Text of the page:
Planning a Sluice Room
These notes are about controlling infection.
Guidelines and monitoring procedures are being progressively imposed to develop
quality care awareness.
The control of infection covers a wide range of procedures in adult care, both domestic
and Nursing where the transfer of infection between residents in group living is a
natural hazard. Human waste is a significant source of this risk, but managed routines particularly in the dirty utility room will reduce any cross contamination to acceptable levels.
We have produced this information to provide a brief guide to assist those concerned
with the planning and equipping of sluice rooms.
All establishments concerned with care, regardless of size, have to provide facilities to
ensure the hygienic disposal of human waste.
Ideally a sluice room should be planned at the outset just like the kitchen and the
laundry. The number of sluice rooms will depend on the number of floors and
the layout of the building. The functions and the services required will have to
be taken into consideration, such as:
Hot and cold water inlets
Power supplies and voltages
Soil outlets and vents
Floor and wall finishes
Remember that a sluice room can be used 24 hours a day, so a site should be chosen
where noise from water or clattering hardware is not a nuisance.
Wherever possible the room should be divided into ‘clean’ and ‘dirty’ areas. Each
room needs a sink, preferably with a drainer. Taps are a source of contact by hands
and automatic taps or those with elbow levers are preferred. Push button or foot
operated soap dispensers are recommended. Dedicated hand washing facilities are needed.
The term ‘Sluice Room’ is used loosely to define a utensil washer/disinfector with a back up of a WC and a designated sink for washing.
The automatic washer/disinfector for commode bucket, bedpan and urinals is, however, a far more sophisticated piece of hardware than has long been the norm in NHS hospitals. The new generation of machines can carry out the functions of both slop hopper and washer/disinfector.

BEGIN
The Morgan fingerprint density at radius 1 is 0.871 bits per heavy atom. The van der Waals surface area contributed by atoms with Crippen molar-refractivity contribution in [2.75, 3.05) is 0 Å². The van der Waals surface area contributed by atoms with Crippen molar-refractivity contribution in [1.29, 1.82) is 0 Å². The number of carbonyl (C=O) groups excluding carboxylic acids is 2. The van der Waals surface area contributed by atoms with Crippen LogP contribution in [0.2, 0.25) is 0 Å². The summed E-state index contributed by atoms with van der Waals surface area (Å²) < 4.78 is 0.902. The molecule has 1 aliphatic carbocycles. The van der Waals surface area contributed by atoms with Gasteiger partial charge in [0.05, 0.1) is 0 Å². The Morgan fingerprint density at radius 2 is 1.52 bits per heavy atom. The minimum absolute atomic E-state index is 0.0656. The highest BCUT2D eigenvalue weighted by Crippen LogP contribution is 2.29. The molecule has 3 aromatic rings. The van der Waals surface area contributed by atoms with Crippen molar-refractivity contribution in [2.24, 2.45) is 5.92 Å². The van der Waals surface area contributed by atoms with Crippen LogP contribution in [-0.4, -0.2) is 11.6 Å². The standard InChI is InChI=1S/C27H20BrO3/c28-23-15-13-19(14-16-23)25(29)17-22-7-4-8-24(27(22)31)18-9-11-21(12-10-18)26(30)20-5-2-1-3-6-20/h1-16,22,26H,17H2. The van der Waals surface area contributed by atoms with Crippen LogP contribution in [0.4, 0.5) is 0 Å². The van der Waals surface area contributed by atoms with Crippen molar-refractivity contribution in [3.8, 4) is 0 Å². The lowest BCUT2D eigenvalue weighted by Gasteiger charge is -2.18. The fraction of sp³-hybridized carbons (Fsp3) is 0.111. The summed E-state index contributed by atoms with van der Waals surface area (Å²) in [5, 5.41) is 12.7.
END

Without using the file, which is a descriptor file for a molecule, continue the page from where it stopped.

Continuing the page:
The term ‘disinfection’ is used to describe the ‘bug kill’ cycle. Moist heat is used from an incorporated steam generator to heat each utensil. It is NOT liquid from a bottle.
Our machines have been engineered over years of testing, establishing effective cleaning and disinfecting oft the specific utensils used in human waste disposal.
Designed for a function, normally they will accommodate bedpans, commode buckets, urine bottles or various bowls/utensils. The machines open with a pneumatic foot pedal to give the operator full hand control of the receptacle. They have cold and hot washes, the cold wash removes the soil, the hot wash removes extra stubborn waste, then items are disinfected. The minimum requirement is 80 deg. C for 60 seconds. The machines usually attain 90 deg. C+ for 70 seconds, followed by a cold rinse to cool the receptacle. Interlocks prevent opening during the cycle.
Utensils removed from the machine should be placed on racks adjacent to the machine - this is the clean area.
If used soiled items have to be left prior to washing they should have a separate ‘dwelling
place’ - not in the clean area. A trolley or stainless steel worktop should be provided.